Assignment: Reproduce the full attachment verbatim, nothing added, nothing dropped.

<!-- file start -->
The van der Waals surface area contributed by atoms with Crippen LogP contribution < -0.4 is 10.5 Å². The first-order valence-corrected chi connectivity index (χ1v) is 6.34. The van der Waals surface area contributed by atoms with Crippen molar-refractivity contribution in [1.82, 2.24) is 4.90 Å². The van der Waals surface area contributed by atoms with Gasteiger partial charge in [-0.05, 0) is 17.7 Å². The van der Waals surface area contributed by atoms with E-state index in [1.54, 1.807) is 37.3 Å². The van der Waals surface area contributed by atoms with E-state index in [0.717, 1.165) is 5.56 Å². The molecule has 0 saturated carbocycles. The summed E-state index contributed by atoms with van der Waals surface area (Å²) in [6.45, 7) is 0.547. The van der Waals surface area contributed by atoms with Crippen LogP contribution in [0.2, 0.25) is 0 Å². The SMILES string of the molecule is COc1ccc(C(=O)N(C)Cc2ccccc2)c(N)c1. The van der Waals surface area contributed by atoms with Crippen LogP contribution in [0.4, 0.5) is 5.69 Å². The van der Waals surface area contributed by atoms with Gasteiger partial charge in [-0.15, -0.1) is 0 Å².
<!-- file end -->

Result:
The van der Waals surface area contributed by atoms with Crippen LogP contribution < -0.4 is 10.5 Å². The first-order valence-corrected chi connectivity index (χ1v) is 6.34. The van der Waals surface area contributed by atoms with Crippen molar-refractivity contribution in [1.82, 2.24) is 4.90 Å². The van der Waals surface area contributed by atoms with Gasteiger partial charge in [-0.05, 0) is 17.7 Å². The van der Waals surface area contributed by atoms with E-state index in [1.54, 1.807) is 37.3 Å². The van der Waals surface area contributed by atoms with E-state index in [0.717, 1.165) is 5.56 Å². The molecule has 0 saturated carbocycles. The summed E-state index contributed by atoms with van der Waals surface area (Å²) in [6.45, 7) is 0.547. The van der Waals surface area contributed by atoms with Crippen LogP contribution in [0.2, 0.25) is 0 Å². The SMILES string of the molecule is COc1ccc(C(=O)N(C)Cc2ccccc2)c(N)c1. The van der Waals surface area contributed by atoms with Crippen LogP contribution in [0.4, 0.5) is 5.69 Å². The van der Waals surface area contributed by atoms with Gasteiger partial charge in [-0.15, -0.1) is 0 Å².